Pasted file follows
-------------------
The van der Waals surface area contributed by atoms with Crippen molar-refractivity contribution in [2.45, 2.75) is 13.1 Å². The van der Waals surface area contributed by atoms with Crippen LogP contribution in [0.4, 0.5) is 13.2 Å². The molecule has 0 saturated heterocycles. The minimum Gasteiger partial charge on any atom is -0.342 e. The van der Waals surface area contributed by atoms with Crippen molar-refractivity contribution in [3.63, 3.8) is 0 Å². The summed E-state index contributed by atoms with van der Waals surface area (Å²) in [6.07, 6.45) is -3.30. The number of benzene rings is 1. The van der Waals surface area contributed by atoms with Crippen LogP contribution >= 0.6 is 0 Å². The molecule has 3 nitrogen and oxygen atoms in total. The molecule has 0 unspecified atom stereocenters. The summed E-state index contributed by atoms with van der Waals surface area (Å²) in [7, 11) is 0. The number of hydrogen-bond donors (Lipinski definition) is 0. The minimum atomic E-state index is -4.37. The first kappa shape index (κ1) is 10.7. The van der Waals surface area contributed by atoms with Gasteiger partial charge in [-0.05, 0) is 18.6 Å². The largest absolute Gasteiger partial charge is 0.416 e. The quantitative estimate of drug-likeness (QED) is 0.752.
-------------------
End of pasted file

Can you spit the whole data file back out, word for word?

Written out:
The van der Waals surface area contributed by atoms with Crippen molar-refractivity contribution in [2.45, 2.75) is 13.1 Å². The van der Waals surface area contributed by atoms with Crippen LogP contribution in [0.4, 0.5) is 13.2 Å². The molecule has 0 saturated heterocycles. The minimum Gasteiger partial charge on any atom is -0.342 e. The van der Waals surface area contributed by atoms with Crippen molar-refractivity contribution in [3.63, 3.8) is 0 Å². The summed E-state index contributed by atoms with van der Waals surface area (Å²) in [6.07, 6.45) is -3.30. The number of benzene rings is 1. The van der Waals surface area contributed by atoms with Crippen LogP contribution >= 0.6 is 0 Å². The molecule has 3 nitrogen and oxygen atoms in total. The molecule has 0 unspecified atom stereocenters. The summed E-state index contributed by atoms with van der Waals surface area (Å²) in [7, 11) is 0. The number of hydrogen-bond donors (Lipinski definition) is 0. The minimum atomic E-state index is -4.37. The first kappa shape index (κ1) is 10.7. The van der Waals surface area contributed by atoms with Gasteiger partial charge in [-0.05, 0) is 18.6 Å². The largest absolute Gasteiger partial charge is 0.416 e. The quantitative estimate of drug-likeness (QED) is 0.752.